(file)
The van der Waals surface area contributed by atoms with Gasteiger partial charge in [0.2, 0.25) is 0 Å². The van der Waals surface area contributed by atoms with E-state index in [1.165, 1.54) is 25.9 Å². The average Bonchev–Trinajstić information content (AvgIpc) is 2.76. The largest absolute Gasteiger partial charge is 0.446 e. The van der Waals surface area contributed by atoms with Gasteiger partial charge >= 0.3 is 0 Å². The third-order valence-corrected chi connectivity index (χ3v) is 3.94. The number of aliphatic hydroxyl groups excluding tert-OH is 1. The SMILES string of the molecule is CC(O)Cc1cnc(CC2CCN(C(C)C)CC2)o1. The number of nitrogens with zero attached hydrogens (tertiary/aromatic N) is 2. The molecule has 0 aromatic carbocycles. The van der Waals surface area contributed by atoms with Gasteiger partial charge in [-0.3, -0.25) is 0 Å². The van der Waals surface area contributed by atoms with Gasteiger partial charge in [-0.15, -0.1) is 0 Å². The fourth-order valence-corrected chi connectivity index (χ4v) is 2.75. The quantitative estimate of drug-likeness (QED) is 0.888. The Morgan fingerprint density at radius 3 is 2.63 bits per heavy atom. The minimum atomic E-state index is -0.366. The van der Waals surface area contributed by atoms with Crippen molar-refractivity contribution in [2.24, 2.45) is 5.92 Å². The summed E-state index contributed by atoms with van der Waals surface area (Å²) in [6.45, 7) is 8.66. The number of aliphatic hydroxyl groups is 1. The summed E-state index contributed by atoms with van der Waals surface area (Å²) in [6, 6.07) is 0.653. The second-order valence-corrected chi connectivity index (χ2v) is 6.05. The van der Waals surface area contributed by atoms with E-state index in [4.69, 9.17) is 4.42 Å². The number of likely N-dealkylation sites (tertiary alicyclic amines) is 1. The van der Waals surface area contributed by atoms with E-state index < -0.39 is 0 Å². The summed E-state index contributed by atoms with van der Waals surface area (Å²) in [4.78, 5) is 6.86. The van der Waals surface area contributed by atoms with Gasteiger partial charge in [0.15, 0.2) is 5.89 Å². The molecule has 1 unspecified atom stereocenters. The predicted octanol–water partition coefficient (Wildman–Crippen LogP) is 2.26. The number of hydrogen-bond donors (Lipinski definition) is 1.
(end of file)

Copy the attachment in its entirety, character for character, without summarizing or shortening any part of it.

The van der Waals surface area contributed by atoms with Gasteiger partial charge in [0.2, 0.25) is 0 Å². The van der Waals surface area contributed by atoms with E-state index in [1.165, 1.54) is 25.9 Å². The average Bonchev–Trinajstić information content (AvgIpc) is 2.76. The largest absolute Gasteiger partial charge is 0.446 e. The van der Waals surface area contributed by atoms with Gasteiger partial charge >= 0.3 is 0 Å². The third-order valence-corrected chi connectivity index (χ3v) is 3.94. The number of aliphatic hydroxyl groups excluding tert-OH is 1. The SMILES string of the molecule is CC(O)Cc1cnc(CC2CCN(C(C)C)CC2)o1. The number of nitrogens with zero attached hydrogens (tertiary/aromatic N) is 2. The molecule has 0 aromatic carbocycles. The van der Waals surface area contributed by atoms with Gasteiger partial charge in [-0.3, -0.25) is 0 Å². The van der Waals surface area contributed by atoms with Gasteiger partial charge in [-0.15, -0.1) is 0 Å². The fourth-order valence-corrected chi connectivity index (χ4v) is 2.75. The quantitative estimate of drug-likeness (QED) is 0.888. The Morgan fingerprint density at radius 3 is 2.63 bits per heavy atom. The minimum atomic E-state index is -0.366. The van der Waals surface area contributed by atoms with Crippen molar-refractivity contribution in [2.24, 2.45) is 5.92 Å². The summed E-state index contributed by atoms with van der Waals surface area (Å²) in [6.45, 7) is 8.66. The number of aliphatic hydroxyl groups is 1. The summed E-state index contributed by atoms with van der Waals surface area (Å²) in [6, 6.07) is 0.653. The second-order valence-corrected chi connectivity index (χ2v) is 6.05. The van der Waals surface area contributed by atoms with E-state index in [4.69, 9.17) is 4.42 Å². The number of likely N-dealkylation sites (tertiary alicyclic amines) is 1. The van der Waals surface area contributed by atoms with E-state index < -0.39 is 0 Å². The summed E-state index contributed by atoms with van der Waals surface area (Å²) in [4.78, 5) is 6.86. The van der Waals surface area contributed by atoms with Gasteiger partial charge in [0.15, 0.2) is 5.89 Å². The molecule has 1 unspecified atom stereocenters. The predicted octanol–water partition coefficient (Wildman–Crippen LogP) is 2.26. The number of hydrogen-bond donors (Lipinski definition) is 1.